Detention in HMP Liverpool a breach of human rights, Dutch court rules

Share on facebook
Share on twitter
Share on facebook
Share on twitter

Detention in HMP Liverpool a breach of human rights, Dutch court rules

From Proof#4: the crime and punishment issue

A Dutch court has refused to extradite a British man subject to a European arrest warrant owing to their concerns about the ‘inhumane and degrading’ conditions in HMP Liverpool.

Proof#4: out now

The individual concerned was the subject of an arrest warrant issued in Liverpool in July 2017 on charges of trafficking heroin and cocaine. He was subsequently arrested in the Netherlands, from where he successfully resisted an initial extradition application at the end of last week.

The court in Amsterdam heard how a report of HMP Liverpool in September 2017 revealed what inspectors termed ‘some of the most disturbing prison conditions we have ever seen” and “conditions which have no place in an advanced nation in the 21st century’. You can read about HMP Liverpool on the Justice Gap here.

The report detailed how prisoners were living in squalid conditions, with rats, cockroaches and piles of litter. Some areas were deemed so hazardous they could even not be cleaned.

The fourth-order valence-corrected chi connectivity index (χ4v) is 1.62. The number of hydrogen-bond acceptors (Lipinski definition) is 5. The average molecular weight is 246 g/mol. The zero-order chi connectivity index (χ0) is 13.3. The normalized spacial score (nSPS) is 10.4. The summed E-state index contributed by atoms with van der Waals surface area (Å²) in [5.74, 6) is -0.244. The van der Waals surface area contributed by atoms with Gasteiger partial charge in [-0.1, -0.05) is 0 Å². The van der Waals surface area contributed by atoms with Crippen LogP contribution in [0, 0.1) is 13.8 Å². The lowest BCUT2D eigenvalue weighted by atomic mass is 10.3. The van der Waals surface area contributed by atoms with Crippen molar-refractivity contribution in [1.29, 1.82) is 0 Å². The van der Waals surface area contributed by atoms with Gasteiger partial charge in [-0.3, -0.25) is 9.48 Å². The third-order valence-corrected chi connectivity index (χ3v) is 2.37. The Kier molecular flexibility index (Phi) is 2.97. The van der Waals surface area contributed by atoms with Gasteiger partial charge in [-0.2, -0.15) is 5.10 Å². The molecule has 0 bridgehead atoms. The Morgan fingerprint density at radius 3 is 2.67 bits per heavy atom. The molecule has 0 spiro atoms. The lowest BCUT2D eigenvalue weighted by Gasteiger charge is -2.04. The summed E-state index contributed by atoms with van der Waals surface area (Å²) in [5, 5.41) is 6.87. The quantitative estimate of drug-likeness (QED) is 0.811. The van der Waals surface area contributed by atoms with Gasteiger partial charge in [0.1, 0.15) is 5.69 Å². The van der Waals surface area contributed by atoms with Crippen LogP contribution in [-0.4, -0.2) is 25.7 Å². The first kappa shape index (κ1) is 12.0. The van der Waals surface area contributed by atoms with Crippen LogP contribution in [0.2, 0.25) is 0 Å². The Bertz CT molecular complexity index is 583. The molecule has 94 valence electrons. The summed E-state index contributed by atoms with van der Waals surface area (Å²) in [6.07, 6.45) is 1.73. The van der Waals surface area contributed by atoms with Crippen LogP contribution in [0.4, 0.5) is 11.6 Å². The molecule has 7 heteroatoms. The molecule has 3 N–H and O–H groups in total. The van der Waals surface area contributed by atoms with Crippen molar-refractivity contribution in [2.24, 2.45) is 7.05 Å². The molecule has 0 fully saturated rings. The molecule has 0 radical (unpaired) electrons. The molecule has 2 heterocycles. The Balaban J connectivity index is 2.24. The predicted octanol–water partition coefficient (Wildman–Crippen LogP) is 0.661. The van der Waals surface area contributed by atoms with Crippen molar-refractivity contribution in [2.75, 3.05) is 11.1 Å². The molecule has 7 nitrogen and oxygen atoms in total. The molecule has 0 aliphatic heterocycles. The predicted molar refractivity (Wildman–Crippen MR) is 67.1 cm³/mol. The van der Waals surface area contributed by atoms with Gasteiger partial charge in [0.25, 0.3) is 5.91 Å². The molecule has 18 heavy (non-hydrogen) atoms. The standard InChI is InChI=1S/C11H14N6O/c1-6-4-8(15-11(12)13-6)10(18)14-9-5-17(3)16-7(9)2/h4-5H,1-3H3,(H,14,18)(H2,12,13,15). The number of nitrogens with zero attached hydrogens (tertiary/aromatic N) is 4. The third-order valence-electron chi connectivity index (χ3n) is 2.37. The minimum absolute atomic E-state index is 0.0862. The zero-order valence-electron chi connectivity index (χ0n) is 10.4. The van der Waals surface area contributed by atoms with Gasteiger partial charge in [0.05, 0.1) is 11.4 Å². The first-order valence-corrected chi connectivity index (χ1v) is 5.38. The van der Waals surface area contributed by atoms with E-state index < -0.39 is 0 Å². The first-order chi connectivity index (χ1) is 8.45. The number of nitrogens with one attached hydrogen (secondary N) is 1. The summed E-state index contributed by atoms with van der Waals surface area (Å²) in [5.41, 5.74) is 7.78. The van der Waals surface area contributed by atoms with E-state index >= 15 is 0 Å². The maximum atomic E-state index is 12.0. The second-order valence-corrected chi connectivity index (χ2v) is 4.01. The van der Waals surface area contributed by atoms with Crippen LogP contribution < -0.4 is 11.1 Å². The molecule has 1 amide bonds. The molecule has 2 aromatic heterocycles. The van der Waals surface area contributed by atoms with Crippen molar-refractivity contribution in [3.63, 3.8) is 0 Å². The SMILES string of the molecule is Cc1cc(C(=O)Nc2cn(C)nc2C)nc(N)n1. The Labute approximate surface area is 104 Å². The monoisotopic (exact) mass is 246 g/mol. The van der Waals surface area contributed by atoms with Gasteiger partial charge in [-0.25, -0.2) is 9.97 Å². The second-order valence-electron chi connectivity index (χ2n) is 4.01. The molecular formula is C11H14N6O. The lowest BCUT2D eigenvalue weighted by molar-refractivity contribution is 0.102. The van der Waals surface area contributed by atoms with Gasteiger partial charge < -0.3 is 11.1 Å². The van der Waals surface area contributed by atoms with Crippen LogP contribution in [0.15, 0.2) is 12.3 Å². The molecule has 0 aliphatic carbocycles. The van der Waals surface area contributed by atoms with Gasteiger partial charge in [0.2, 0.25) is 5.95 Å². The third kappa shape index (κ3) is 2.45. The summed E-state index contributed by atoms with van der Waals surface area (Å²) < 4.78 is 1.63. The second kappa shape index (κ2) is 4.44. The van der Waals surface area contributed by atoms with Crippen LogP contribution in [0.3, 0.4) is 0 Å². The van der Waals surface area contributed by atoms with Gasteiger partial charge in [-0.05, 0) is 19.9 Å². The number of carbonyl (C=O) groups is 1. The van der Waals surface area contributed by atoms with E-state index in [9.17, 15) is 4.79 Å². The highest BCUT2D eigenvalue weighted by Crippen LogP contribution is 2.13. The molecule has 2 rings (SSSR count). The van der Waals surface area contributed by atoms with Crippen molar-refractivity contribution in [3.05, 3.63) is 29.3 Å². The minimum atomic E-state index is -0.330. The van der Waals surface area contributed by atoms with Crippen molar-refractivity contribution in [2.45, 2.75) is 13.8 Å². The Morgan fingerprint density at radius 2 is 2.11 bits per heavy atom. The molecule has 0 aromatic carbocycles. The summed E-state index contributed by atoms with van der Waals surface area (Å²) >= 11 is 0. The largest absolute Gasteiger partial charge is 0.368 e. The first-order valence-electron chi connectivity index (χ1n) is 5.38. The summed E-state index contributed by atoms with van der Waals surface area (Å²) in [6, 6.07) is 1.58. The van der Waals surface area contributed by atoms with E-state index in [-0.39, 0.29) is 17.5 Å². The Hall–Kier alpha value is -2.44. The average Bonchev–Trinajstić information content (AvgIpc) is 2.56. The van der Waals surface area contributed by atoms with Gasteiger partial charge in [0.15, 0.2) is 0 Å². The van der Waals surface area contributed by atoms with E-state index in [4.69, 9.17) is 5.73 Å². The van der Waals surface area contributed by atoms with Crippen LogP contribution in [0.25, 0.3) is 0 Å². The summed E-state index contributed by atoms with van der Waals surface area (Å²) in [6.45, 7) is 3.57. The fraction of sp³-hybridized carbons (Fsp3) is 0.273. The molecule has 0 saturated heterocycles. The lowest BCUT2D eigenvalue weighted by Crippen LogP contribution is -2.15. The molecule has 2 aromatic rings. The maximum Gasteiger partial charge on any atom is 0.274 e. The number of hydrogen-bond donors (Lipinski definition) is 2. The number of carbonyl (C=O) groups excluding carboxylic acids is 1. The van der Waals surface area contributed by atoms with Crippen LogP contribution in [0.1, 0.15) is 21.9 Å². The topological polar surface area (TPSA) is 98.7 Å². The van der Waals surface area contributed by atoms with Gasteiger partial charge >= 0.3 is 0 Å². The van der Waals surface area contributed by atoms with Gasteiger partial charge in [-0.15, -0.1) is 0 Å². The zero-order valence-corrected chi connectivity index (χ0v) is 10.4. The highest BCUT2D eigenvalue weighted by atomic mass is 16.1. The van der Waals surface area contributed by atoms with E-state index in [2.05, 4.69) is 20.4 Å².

The court remarked on the similar conditions found in HMP Birmingham and HMP Bedford. Citing Article 3 ECHR (no one shall be subjected to torture or to inhuman or degrading treatment or punishment),the Dutch court ruled that they did not have sufficient evidence to conclude that the man would not be sent back to one of these prisons.

What has been put forward by the UK judicial authorities is too general and insufficient to assume that the detention conditions in the aforementioned prison institutions have significantly improved.

In these circumstances, the expectation that the situation will improve rapidly is not sufficient to assume that the real risk of inhumane treatment has actually disappeared. The already established real danger of inhuman or degrading treatment in these establishments has not been eliminated.’

A letter written by the Director General of Prisons to the judges overseeing the Dutch case argued: ‘We do not accept those conditions anywhere in our prisons amount to inhuman or degrading treatment contrary to Article Three [of the] European Court of Human Rights.’ The letter stated that the prisons in Liverpool, Birmingham and Bedford had undergone major improvements since the date of the report.

This statement comes after the prison watchdog in February issued an ‘urgent notification’ for the first time after a separate report found that HMP Nottingham was ‘fundamentally unsafe’ and inmates were at risk of death.


Proof, issue 4 is out now. You can buy it here.